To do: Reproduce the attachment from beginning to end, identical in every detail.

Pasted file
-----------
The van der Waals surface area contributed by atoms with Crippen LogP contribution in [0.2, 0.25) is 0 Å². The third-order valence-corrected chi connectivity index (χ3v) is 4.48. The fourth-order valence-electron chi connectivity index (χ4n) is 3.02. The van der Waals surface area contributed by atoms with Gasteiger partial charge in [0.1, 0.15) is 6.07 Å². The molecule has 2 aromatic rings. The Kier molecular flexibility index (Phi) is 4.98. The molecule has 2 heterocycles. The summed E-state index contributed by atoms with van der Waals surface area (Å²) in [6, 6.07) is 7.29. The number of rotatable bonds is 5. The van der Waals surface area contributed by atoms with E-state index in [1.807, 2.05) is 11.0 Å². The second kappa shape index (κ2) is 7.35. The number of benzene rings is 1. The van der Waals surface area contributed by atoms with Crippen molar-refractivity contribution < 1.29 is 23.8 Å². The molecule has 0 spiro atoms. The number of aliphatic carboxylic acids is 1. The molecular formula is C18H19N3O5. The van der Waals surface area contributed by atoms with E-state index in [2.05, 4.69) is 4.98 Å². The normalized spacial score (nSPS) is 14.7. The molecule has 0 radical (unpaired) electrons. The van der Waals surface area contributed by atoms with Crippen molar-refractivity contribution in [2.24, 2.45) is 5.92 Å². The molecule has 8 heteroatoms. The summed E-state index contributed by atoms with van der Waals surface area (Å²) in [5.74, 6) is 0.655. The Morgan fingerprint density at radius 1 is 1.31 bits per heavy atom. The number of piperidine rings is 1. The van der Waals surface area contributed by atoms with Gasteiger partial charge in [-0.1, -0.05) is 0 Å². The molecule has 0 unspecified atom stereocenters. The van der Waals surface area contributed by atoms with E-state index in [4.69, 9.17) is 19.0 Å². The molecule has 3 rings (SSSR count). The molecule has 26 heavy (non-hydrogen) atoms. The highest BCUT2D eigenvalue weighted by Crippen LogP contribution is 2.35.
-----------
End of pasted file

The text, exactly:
The van der Waals surface area contributed by atoms with Crippen LogP contribution in [0.2, 0.25) is 0 Å². The third-order valence-corrected chi connectivity index (χ3v) is 4.48. The fourth-order valence-electron chi connectivity index (χ4n) is 3.02. The van der Waals surface area contributed by atoms with Gasteiger partial charge in [0.1, 0.15) is 6.07 Å². The molecule has 2 aromatic rings. The Kier molecular flexibility index (Phi) is 4.98. The molecule has 2 heterocycles. The summed E-state index contributed by atoms with van der Waals surface area (Å²) in [6, 6.07) is 7.29. The number of rotatable bonds is 5. The van der Waals surface area contributed by atoms with E-state index in [1.807, 2.05) is 11.0 Å². The second kappa shape index (κ2) is 7.35. The number of benzene rings is 1. The van der Waals surface area contributed by atoms with Crippen molar-refractivity contribution < 1.29 is 23.8 Å². The molecule has 0 spiro atoms. The number of aliphatic carboxylic acids is 1. The molecular formula is C18H19N3O5. The van der Waals surface area contributed by atoms with E-state index in [2.05, 4.69) is 4.98 Å². The normalized spacial score (nSPS) is 14.7. The molecule has 0 radical (unpaired) electrons. The van der Waals surface area contributed by atoms with Crippen molar-refractivity contribution in [2.24, 2.45) is 5.92 Å². The molecule has 8 heteroatoms. The summed E-state index contributed by atoms with van der Waals surface area (Å²) in [5.74, 6) is 0.655. The Morgan fingerprint density at radius 1 is 1.31 bits per heavy atom. The number of piperidine rings is 1. The van der Waals surface area contributed by atoms with Gasteiger partial charge in [-0.1, -0.05) is 0 Å². The molecule has 0 unspecified atom stereocenters. The van der Waals surface area contributed by atoms with E-state index in [4.69, 9.17) is 19.0 Å². The molecule has 3 rings (SSSR count). The molecule has 26 heavy (non-hydrogen) atoms. The highest BCUT2D eigenvalue weighted by Crippen LogP contribution is 2.35.